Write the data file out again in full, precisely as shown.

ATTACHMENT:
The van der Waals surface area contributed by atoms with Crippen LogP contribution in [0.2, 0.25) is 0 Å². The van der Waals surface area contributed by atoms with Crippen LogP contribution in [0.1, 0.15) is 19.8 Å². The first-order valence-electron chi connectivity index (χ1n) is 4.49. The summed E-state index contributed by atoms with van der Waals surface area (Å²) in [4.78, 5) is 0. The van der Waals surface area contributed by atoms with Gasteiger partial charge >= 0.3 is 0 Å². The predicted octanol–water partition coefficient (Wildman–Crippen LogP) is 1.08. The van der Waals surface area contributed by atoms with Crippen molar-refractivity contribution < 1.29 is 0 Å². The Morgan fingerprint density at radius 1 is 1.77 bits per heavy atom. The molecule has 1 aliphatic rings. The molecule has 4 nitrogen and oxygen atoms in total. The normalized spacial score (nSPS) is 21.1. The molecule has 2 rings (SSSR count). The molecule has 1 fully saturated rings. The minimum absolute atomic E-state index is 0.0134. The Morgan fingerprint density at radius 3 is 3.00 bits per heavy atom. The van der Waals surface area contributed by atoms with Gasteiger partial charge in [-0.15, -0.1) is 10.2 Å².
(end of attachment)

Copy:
The van der Waals surface area contributed by atoms with Crippen LogP contribution in [0.2, 0.25) is 0 Å². The van der Waals surface area contributed by atoms with Crippen LogP contribution in [0.1, 0.15) is 19.8 Å². The first-order valence-electron chi connectivity index (χ1n) is 4.49. The summed E-state index contributed by atoms with van der Waals surface area (Å²) in [4.78, 5) is 0. The van der Waals surface area contributed by atoms with Gasteiger partial charge >= 0.3 is 0 Å². The predicted octanol–water partition coefficient (Wildman–Crippen LogP) is 1.08. The van der Waals surface area contributed by atoms with Crippen molar-refractivity contribution < 1.29 is 0 Å². The Morgan fingerprint density at radius 1 is 1.77 bits per heavy atom. The molecule has 1 aliphatic rings. The molecule has 4 nitrogen and oxygen atoms in total. The normalized spacial score (nSPS) is 21.1. The molecule has 2 rings (SSSR count). The molecule has 1 fully saturated rings. The minimum absolute atomic E-state index is 0.0134. The Morgan fingerprint density at radius 3 is 3.00 bits per heavy atom. The van der Waals surface area contributed by atoms with Gasteiger partial charge in [-0.15, -0.1) is 10.2 Å².